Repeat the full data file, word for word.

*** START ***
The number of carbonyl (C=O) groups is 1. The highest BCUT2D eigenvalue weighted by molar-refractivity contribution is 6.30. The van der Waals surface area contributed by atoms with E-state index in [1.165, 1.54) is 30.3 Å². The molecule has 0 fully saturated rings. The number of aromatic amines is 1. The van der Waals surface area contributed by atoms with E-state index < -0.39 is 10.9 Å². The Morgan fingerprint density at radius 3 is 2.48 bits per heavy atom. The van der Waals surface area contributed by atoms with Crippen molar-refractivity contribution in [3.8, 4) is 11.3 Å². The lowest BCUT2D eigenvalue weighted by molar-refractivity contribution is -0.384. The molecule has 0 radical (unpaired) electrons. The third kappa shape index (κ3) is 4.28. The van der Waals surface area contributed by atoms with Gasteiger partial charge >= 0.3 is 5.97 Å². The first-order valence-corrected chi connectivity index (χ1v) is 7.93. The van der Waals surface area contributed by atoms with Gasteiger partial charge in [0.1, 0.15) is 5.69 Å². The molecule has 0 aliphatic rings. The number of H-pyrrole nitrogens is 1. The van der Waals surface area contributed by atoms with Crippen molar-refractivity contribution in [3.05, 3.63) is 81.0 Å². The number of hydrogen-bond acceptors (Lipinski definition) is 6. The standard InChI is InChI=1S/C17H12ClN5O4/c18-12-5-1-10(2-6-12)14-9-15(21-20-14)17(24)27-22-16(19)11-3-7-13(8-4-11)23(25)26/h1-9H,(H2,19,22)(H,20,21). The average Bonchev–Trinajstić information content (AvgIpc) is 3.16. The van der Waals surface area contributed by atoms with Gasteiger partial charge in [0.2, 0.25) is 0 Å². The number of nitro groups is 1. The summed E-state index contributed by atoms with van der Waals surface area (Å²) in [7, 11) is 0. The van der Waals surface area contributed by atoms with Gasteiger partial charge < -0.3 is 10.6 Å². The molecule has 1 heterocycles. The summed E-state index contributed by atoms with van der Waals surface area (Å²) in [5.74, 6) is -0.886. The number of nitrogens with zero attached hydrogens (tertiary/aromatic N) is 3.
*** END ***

The number of carbonyl (C=O) groups is 1. The highest BCUT2D eigenvalue weighted by molar-refractivity contribution is 6.30. The van der Waals surface area contributed by atoms with E-state index in [1.165, 1.54) is 30.3 Å². The molecule has 0 fully saturated rings. The number of aromatic amines is 1. The van der Waals surface area contributed by atoms with E-state index < -0.39 is 10.9 Å². The Morgan fingerprint density at radius 3 is 2.48 bits per heavy atom. The van der Waals surface area contributed by atoms with Crippen molar-refractivity contribution in [3.8, 4) is 11.3 Å². The lowest BCUT2D eigenvalue weighted by molar-refractivity contribution is -0.384. The molecule has 0 radical (unpaired) electrons. The third kappa shape index (κ3) is 4.28. The van der Waals surface area contributed by atoms with Gasteiger partial charge >= 0.3 is 5.97 Å². The first-order valence-corrected chi connectivity index (χ1v) is 7.93. The van der Waals surface area contributed by atoms with Gasteiger partial charge in [0.1, 0.15) is 5.69 Å². The molecule has 0 aliphatic rings. The number of H-pyrrole nitrogens is 1. The van der Waals surface area contributed by atoms with Crippen molar-refractivity contribution in [3.05, 3.63) is 81.0 Å². The number of hydrogen-bond acceptors (Lipinski definition) is 6. The standard InChI is InChI=1S/C17H12ClN5O4/c18-12-5-1-10(2-6-12)14-9-15(21-20-14)17(24)27-22-16(19)11-3-7-13(8-4-11)23(25)26/h1-9H,(H2,19,22)(H,20,21). The average Bonchev–Trinajstić information content (AvgIpc) is 3.16. The van der Waals surface area contributed by atoms with Gasteiger partial charge in [0.2, 0.25) is 0 Å². The number of nitro groups is 1. The summed E-state index contributed by atoms with van der Waals surface area (Å²) in [7, 11) is 0. The van der Waals surface area contributed by atoms with Gasteiger partial charge < -0.3 is 10.6 Å². The molecule has 1 heterocycles. The summed E-state index contributed by atoms with van der Waals surface area (Å²) in [5.74, 6) is -0.886. The number of nitrogens with zero attached hydrogens (tertiary/aromatic N) is 3.